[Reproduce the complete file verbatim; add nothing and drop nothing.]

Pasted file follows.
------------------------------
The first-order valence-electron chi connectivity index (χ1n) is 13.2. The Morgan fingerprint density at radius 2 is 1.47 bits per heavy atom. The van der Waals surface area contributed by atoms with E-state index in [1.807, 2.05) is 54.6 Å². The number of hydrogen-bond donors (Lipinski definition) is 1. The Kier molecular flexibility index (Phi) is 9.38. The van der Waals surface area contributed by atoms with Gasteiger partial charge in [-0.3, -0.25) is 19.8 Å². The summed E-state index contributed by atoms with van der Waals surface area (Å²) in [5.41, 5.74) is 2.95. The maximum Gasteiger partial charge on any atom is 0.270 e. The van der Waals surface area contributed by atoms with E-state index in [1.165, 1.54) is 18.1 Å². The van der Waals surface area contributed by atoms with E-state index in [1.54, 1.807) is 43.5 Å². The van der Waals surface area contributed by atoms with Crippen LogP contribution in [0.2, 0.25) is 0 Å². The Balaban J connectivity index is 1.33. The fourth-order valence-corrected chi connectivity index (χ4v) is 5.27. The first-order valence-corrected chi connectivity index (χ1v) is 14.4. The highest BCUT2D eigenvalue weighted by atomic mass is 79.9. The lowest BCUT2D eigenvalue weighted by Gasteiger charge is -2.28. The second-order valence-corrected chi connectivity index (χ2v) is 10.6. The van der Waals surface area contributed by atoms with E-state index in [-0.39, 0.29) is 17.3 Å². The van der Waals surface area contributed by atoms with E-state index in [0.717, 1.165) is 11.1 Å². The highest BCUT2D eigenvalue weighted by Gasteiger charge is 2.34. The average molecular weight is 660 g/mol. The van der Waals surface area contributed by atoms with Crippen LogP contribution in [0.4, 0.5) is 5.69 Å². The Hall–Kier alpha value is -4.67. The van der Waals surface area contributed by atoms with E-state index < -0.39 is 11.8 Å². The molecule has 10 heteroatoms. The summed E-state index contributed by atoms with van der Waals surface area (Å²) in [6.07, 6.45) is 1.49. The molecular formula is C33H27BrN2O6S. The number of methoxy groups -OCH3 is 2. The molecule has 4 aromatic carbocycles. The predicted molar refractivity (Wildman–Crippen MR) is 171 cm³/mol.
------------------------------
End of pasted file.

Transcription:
The first-order valence-electron chi connectivity index (χ1n) is 13.2. The Morgan fingerprint density at radius 2 is 1.47 bits per heavy atom. The van der Waals surface area contributed by atoms with E-state index in [1.807, 2.05) is 54.6 Å². The number of hydrogen-bond donors (Lipinski definition) is 1. The Kier molecular flexibility index (Phi) is 9.38. The van der Waals surface area contributed by atoms with Gasteiger partial charge in [-0.3, -0.25) is 19.8 Å². The summed E-state index contributed by atoms with van der Waals surface area (Å²) in [5.41, 5.74) is 2.95. The maximum Gasteiger partial charge on any atom is 0.270 e. The van der Waals surface area contributed by atoms with E-state index in [1.165, 1.54) is 18.1 Å². The van der Waals surface area contributed by atoms with E-state index in [1.54, 1.807) is 43.5 Å². The van der Waals surface area contributed by atoms with Crippen LogP contribution in [0.2, 0.25) is 0 Å². The Balaban J connectivity index is 1.33. The fourth-order valence-corrected chi connectivity index (χ4v) is 5.27. The first-order valence-corrected chi connectivity index (χ1v) is 14.4. The highest BCUT2D eigenvalue weighted by atomic mass is 79.9. The lowest BCUT2D eigenvalue weighted by Gasteiger charge is -2.28. The second-order valence-corrected chi connectivity index (χ2v) is 10.6. The van der Waals surface area contributed by atoms with E-state index in [-0.39, 0.29) is 17.3 Å². The van der Waals surface area contributed by atoms with E-state index in [0.717, 1.165) is 11.1 Å². The highest BCUT2D eigenvalue weighted by Gasteiger charge is 2.34. The average molecular weight is 660 g/mol. The van der Waals surface area contributed by atoms with Crippen LogP contribution in [0.4, 0.5) is 5.69 Å². The Hall–Kier alpha value is -4.67. The van der Waals surface area contributed by atoms with E-state index < -0.39 is 11.8 Å². The molecule has 10 heteroatoms. The summed E-state index contributed by atoms with van der Waals surface area (Å²) in [6.07, 6.45) is 1.49. The molecular formula is C33H27BrN2O6S. The number of methoxy groups -OCH3 is 2. The molecule has 4 aromatic carbocycles. The predicted molar refractivity (Wildman–Crippen MR) is 171 cm³/mol.